Agree with all that. But its friction solved under no load conditions.
What about stiction? What about a loaded system? What about the effects of time on a loaded bearing?
I think we’re all agreed we can make some wonderfully free systems that move easily under ideal conditions. But a flexure can be so sensitive it doesn’t just wobble in the wind, it wobbles as you walk past. Always and forever. Not that that matters either, really, but does illustrate the non-existence of friction. Zip, Zilch. Nowt.
So while its true, as Mark insists, that a flexure must always impose ‘some force’ even if vanishingly small, it is also true that any bearing has friction, and much more seriously, will have stiction, and that in time and under load the stiction that it intrinsic to the system is both indeterminate and very likely to be many times larger than that of a flexure.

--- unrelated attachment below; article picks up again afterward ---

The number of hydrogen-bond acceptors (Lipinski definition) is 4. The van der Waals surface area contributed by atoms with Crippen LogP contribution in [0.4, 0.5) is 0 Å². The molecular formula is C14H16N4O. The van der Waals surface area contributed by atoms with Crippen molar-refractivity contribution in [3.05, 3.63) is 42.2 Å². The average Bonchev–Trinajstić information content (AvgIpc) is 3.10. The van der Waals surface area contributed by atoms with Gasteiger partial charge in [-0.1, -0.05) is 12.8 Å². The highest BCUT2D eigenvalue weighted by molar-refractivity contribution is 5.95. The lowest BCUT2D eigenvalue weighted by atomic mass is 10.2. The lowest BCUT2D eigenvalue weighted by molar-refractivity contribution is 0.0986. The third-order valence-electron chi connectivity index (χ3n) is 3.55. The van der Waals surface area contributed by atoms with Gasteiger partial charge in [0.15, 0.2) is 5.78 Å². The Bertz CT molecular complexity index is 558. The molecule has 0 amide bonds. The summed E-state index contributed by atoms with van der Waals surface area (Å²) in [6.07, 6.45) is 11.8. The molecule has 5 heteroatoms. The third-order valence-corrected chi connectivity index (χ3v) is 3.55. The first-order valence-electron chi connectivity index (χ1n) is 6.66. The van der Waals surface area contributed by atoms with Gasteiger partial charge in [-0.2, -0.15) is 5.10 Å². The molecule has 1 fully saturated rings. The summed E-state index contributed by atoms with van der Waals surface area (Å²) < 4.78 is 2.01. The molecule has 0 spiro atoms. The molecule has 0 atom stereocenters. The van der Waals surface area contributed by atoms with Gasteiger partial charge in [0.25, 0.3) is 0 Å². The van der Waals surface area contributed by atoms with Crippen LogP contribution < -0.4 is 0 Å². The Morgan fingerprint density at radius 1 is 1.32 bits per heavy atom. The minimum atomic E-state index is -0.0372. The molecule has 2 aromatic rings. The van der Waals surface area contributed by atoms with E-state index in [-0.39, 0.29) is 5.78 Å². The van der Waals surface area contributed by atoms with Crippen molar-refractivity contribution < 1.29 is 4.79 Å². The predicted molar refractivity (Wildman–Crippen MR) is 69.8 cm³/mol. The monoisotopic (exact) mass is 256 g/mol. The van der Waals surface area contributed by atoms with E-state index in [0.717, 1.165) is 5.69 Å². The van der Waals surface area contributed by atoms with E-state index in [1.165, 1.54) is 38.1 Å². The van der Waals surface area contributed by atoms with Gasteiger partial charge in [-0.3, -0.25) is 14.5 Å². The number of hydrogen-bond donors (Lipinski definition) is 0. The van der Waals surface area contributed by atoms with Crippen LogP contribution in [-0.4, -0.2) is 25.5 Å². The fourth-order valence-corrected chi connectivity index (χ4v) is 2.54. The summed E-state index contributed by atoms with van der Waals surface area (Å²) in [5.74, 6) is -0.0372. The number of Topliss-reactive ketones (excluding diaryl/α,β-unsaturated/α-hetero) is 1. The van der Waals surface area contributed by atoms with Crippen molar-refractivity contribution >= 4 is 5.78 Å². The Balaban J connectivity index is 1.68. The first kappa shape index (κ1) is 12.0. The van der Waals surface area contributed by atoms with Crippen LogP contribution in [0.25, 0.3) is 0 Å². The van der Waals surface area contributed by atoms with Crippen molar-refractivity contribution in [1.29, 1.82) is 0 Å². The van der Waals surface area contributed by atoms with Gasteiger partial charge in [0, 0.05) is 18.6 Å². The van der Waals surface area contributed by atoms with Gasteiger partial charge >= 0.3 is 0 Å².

The fundamental problem with stiction is the unknown bit. Basically we build it as best we can and hope for the best. A flexure on the other hand can be designed and built to perform in a determined way.
Anyway, all of this is a digression. This thread wasn’t intended to argue for flexures v bearings. That is to miss the point. In this thread the fundamental benefits and characteristics of a flexure are a given, and we are looking at the PLOP derivative design described in the OP for practical accessible ways to implement that design and similar structures.
Edited by Oberon, 21 December 2019 - 06:44 PM.